Audi seeks to land its rover on the moon

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【Summary】German Luxurious automaker Audi last year announced its lunar rover project partnered with a group called Part-time Scientists. The company recently released that the lunar rover is already finished and now entering testing phase.

Original Claire    Dec 08, 2016 10:04 AM PT
Audi seeks to land its rover on the moon

When Neil Armstrong and the Apollo 11 mission first landed on the moon, it had taken almost ten years for United States to reach that goal. Inspired by the late JFK, it was the first manned mission to the moon, and thus became a milestone in human history. Armstrong said, "That's one small step for man, one giant leap for mankind."

Now, almost five decades later, the advancement of high technology has made landing on the moon and carrying out exploration more accessible. Both India and China are planning missions to the moon. This extends to private companies as well. For example, German automaker Audi announced its own lunar rover project. It is a project that has been partnered with a group called "Part-time Scientists." The company recently released information stating the lunar rover is entering the final testing phase.

Weighing 30 kilograms and equipped with four tires, Audi said the robot is both a Quattro and an E-tron vehicle. Made mostly of high-strength aluminum, it has an adjustable solar panel that catches sunlight to provide energy to the lithium-ion battery hidden under the panel. The battery charges the rover's four wheel-hub motors for it to drive normally. The mini car has a top speed of 3.6km/h, and has a 360 degree rotatable double wishbone-suspension that allows for off-road capabilities. It has been installed with 3 cameras at the front of the vehicle. Two of them are used to capture 3D images that are to be sent back to the earth. And one is scientific in nature for materials testing and high-definition pictures.

The rover will enter its final testing phase in the Middle East, where a simulation of the Moon's environment will be conducted. As the temperature of the lunar surface is 120 Celsius, the rover's battery remains operational at up to 85 degrees and is very sensitive to heat. Whether or not the battery can overcome the temperature on the moon's surface is a big challenge the R&D team needs to tackle.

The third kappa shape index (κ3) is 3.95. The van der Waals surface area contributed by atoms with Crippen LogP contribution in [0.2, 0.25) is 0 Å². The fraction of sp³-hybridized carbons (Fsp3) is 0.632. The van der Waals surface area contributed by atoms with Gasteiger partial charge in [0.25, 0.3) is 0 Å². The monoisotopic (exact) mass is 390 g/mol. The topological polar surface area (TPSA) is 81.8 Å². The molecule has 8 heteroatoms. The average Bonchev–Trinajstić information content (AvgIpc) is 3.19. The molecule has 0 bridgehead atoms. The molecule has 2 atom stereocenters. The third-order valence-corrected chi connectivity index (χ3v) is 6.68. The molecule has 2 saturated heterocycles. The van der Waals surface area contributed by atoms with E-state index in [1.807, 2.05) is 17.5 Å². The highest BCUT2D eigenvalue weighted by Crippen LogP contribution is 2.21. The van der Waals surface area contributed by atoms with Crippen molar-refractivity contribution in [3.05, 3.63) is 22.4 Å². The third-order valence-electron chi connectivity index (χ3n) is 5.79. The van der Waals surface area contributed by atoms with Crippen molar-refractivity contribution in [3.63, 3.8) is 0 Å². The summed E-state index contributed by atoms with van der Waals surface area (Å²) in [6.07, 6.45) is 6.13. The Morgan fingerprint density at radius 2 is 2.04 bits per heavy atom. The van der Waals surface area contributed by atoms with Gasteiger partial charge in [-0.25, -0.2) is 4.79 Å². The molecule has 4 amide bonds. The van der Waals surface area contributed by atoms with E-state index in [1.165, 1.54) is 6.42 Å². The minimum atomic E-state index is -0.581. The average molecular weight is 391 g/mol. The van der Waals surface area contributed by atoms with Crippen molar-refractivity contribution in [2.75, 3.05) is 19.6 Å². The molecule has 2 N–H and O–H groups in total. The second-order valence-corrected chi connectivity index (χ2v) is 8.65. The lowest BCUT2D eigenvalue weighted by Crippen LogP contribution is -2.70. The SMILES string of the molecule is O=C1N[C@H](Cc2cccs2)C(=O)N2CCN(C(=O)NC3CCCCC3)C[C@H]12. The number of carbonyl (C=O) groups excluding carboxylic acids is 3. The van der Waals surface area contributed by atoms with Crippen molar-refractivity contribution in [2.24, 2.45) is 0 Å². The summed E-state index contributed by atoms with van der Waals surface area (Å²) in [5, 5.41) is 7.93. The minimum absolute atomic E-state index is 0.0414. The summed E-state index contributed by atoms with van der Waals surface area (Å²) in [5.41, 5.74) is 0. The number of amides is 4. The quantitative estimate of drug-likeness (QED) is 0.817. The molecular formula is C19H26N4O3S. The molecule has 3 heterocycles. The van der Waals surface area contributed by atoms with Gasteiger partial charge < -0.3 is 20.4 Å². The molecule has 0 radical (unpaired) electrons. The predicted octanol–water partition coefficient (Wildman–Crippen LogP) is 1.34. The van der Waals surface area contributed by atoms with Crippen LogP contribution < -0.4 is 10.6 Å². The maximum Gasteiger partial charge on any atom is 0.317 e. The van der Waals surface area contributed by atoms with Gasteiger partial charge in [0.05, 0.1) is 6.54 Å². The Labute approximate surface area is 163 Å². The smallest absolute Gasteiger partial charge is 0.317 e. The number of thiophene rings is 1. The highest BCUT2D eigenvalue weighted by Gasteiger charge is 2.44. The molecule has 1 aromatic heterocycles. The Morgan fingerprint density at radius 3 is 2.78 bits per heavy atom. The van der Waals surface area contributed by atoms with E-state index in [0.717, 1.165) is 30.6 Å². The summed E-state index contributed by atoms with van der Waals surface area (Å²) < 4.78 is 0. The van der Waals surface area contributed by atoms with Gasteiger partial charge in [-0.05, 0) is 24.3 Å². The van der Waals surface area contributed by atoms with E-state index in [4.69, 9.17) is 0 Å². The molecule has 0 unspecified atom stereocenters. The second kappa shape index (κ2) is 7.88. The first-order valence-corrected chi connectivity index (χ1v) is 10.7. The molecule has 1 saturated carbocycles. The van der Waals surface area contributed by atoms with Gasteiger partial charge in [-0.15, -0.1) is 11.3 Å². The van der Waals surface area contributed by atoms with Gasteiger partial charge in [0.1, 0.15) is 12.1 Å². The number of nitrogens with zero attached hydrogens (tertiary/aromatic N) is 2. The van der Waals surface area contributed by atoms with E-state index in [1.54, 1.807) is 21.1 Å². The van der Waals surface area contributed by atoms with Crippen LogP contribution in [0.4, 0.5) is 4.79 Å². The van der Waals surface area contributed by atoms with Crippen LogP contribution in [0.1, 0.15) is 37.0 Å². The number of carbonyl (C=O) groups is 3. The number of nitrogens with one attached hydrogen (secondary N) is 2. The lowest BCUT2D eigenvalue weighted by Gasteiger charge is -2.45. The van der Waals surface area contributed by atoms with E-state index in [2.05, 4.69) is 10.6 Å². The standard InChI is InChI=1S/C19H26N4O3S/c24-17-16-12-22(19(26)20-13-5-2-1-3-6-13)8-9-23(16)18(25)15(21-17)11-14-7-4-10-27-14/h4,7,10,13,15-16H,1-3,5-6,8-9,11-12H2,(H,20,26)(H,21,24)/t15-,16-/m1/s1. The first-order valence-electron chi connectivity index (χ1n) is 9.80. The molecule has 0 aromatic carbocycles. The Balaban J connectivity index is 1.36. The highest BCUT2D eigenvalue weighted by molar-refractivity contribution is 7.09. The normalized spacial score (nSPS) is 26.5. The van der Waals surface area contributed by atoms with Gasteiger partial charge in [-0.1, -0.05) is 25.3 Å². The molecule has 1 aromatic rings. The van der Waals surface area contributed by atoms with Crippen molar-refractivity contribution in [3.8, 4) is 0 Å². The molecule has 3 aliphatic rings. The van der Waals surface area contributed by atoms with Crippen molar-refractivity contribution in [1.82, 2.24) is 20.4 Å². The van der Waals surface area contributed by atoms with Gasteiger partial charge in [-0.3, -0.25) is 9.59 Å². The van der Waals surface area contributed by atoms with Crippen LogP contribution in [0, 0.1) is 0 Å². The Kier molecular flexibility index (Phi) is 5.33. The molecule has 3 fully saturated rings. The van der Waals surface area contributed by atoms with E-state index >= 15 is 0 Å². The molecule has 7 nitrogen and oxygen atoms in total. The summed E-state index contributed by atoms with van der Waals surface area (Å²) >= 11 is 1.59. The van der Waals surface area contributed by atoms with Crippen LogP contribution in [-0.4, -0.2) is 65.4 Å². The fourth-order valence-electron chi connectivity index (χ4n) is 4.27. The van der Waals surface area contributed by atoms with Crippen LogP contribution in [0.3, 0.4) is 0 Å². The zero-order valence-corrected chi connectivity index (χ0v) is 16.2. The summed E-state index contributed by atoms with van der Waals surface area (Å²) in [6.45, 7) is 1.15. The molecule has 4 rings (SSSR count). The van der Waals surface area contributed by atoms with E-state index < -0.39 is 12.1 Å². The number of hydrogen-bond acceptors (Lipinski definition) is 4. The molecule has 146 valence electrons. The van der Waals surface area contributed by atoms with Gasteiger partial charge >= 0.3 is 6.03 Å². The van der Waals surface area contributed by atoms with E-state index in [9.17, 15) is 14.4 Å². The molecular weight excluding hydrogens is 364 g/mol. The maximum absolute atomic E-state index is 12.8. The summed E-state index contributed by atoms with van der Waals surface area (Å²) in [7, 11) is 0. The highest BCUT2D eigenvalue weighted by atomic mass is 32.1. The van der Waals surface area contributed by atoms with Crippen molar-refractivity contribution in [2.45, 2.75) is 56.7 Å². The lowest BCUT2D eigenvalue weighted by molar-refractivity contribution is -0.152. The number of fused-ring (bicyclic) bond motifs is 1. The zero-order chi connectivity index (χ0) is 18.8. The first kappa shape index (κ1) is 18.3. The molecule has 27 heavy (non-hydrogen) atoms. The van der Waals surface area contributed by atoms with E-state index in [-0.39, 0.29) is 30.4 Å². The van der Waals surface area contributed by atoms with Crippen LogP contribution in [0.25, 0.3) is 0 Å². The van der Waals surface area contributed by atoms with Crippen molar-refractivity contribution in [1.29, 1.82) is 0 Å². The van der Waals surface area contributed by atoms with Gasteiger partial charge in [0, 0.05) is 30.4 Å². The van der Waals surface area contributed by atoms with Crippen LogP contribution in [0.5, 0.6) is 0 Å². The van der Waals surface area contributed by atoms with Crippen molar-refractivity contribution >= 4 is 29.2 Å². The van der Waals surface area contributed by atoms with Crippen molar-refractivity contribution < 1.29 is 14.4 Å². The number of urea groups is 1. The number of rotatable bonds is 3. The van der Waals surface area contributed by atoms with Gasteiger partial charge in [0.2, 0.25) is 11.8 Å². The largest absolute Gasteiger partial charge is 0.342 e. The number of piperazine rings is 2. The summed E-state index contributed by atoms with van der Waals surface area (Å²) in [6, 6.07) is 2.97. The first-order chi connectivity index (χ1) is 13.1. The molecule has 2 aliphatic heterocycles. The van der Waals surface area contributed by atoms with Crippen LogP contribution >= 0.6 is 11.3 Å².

The Audi's lunar rover project is actively taking part in a competition called the "Google Lunar XPRIZE." The contest, also referred to as Moon" 2.0," was organized by XPRIZE and sponsored by Google. The challenge calls for privately funded spaceflight teams to be the first to land a robotic spacecraft on the moon, travel 500 meters, and transmit back to Earth high-definition video and images. Any team that can successfully navigate the first landing will win a $15 million prize.

There are now 16 teams that have entered the competition. Audi, along with Part-time Scientists, was the only German team amongst the finalists. Founded in 2007, the competition extended the deadline several times -- from 2012 to December of 2017. It encountered budgetary setbacks from NASA, as the latter refused to sponsor the contest. But then XPRISE found Google's Larry Page and Sergey Brin, who agreed to financially back the competition and increase the total prize money to $30 million.

The Part-time Scientists that Audi worked with are an international team operating out of three continents with over 70 people involved. The most senior member, Jack Crenshaw, was responsible for the trajectory calculations of the NASA Apollo program in the 1960's and 1970's. Within the lunar rover project, 16 Audi engineers participated in the design. The team also booked a launch for its ALINA lunar lander with Spaceflight Industries, which will carry a pair of the Lunar Quattro rovers to the moon's surface next year. 

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